11th December 2021
On the occasion of United Nations Human Rights Day (10th December) the human rights situation in the Islamic Republic of Iran continues to be a desperate one for anyone opposed to the regime. Jane Green reports on the current situation.
Protests in Iran – regularly met with force
Human rights abuse in Iran continues to be an issue for young people, women, trade unionists and the political opposition. The regime does not see the judiciary as being independent from the ruling theocracy in the country. The Islamic Republic’s judicial system criminalises dissent and even imprisons lawyers for doing their job. Few lawyers will continue to take on human rights cases due to the level of intimidation by the regime and its security services.
Anyone remotely critical of the regime is usually tried under trumped-up “national security” charges. Cases often involve individuals who have been targeted by the state’s sprawling security establishment for publicly criticising the government and it is the state security agencies, not the rule of law, that dictates the outcome of the cases.
In effect, in the Islamic Republic, those detained under trumped-up national security charges are guilty until proven innocent. Intelligence agents carry out the arrests and fabricate the charges. The judicial process becomes a means to settle political scores.
The targeting of lawyers in order to weaken the chances of effective legal representation is underlined by the fact that, as of November 2021, at least five defence lawyers had confirmed prison sentences based on false charges
Another three human rights lawyers are awaiting trial on trumped-up charges because they tried to sue the government for its failed COVID-19 response.
The case of Iranian-British dual national, Nazanin Zaghari-Ratcliffe, is a further example of the Iranian government’s use of imprisonment for political purposes. Ms. Zaghari-Ratcliffe is effectively being held hostage as part of negotiations for money owed to Iran by the British government for a weapons deal in the 1970s.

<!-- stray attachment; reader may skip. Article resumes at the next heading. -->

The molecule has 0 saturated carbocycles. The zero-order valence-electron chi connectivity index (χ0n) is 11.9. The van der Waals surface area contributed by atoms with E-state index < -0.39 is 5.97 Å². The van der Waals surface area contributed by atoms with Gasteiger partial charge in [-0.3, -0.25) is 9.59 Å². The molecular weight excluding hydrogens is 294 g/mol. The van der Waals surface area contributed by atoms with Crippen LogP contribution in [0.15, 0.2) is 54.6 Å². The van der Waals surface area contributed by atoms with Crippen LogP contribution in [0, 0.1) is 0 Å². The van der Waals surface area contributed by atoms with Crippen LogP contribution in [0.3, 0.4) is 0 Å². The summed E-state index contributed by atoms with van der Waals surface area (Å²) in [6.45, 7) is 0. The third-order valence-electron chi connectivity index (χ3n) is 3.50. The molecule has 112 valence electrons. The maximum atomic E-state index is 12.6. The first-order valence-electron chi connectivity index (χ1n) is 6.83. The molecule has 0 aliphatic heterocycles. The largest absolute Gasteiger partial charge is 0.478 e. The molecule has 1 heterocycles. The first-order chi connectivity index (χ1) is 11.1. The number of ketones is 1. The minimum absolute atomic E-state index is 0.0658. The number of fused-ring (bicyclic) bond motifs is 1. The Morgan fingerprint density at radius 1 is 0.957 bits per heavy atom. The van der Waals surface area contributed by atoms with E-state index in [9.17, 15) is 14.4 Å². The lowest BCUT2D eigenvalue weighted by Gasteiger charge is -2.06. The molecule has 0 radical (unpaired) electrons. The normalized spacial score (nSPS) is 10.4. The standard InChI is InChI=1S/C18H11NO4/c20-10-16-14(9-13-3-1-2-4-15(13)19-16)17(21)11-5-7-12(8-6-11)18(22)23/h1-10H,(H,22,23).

A recent report from Amnesty International has highlighted the ongoing issue of the unlawful killing of at least 324 members of the public in mass protests which swept Iran in November 2019. There is no evidence that those engaged in the protests possessed firearms or posed any threat to life, yet the security forces still engaged in the unwarranted use of lethal force.
Two years on from the protests, the families of victims continue their campaign for truth and justice in the face of ongoing harassment and intimidation from the authorities. The regime has undertaken a ruthless campaign to intimidate families and prevent them from speaking out. The regime persists in its refusal to reveal the truth about the death toll; conduct thorough, independent and impartial criminal investigations; and bring to justice those responsible for ordering and carrying out these killings.
Given the gravity of the human rights violations in Iran, Amnesty International has reiterated its call to member states of the UN Human Rights Council to mandate an inquiry into the killings, and identify pathways for truth, justice and reparations.
The assault on human rights also extends into the cultural sector with Baktash Abtin a poet, documentary filmmaker and a member of the Iranian Writers’ Association, being imprisoned on charges of “gathering and colluding with the intention of committing acts against national security” and “propaganda against the state. Abtin, along with two other members of the Iranian Writers’ Association’s board of directors, Reza Khandan Mahabadi and Keyvan Bajan, were sentenced to 6 years each in prison.
The evidence to support the accusations were the books published by the Iranian Writers’ Association, including the commemorative work “Fifty Years of the Writers’ Association of Iran,” statements by the Writers’ Association and articles and content published on Abtin’s personal social media accounts.
The rise of labour strikes, including in the automobile maker Iran Khodro, mines, and manufacturing industries, along with popular protests across the country, reflects the deepening crisis in Iran. The regime is increasingly seen by the vast majority of the people in Iran as a major barrier to progress and the establishment of freedom, democracy, and social justice.
The experience of recent years in Iran is that the macro-economic policies of the Islamic regime have resulted in the destruction of the infrastructure of manufacturing and driven millions of people below the poverty line and into deprivation. This situation is further exacerbated by widespread corruption within the regime, which sees millions of dollars syphoned out of the economy into private hands.
The necessity of expressing solidarity and continuing to publicly challenge and defy the government, is increasingly seen by many as the only means to move away from a regime whose continuation is synonymous with that of disaster, poverty, deprivation, and misery in the country.
In the UK major trade unions unions have added their voices to expressions of support for the Iranian people and in condemnation of the human rights record of the Iranian government. It is vital that such support continues to build and extends across the labour and peace movement.
Such solidarity, especially articulated on UN Human Rights Day, will send a clear message to the Iranian people that they continue to have international support in their struggle for peace, human rights and democracy.
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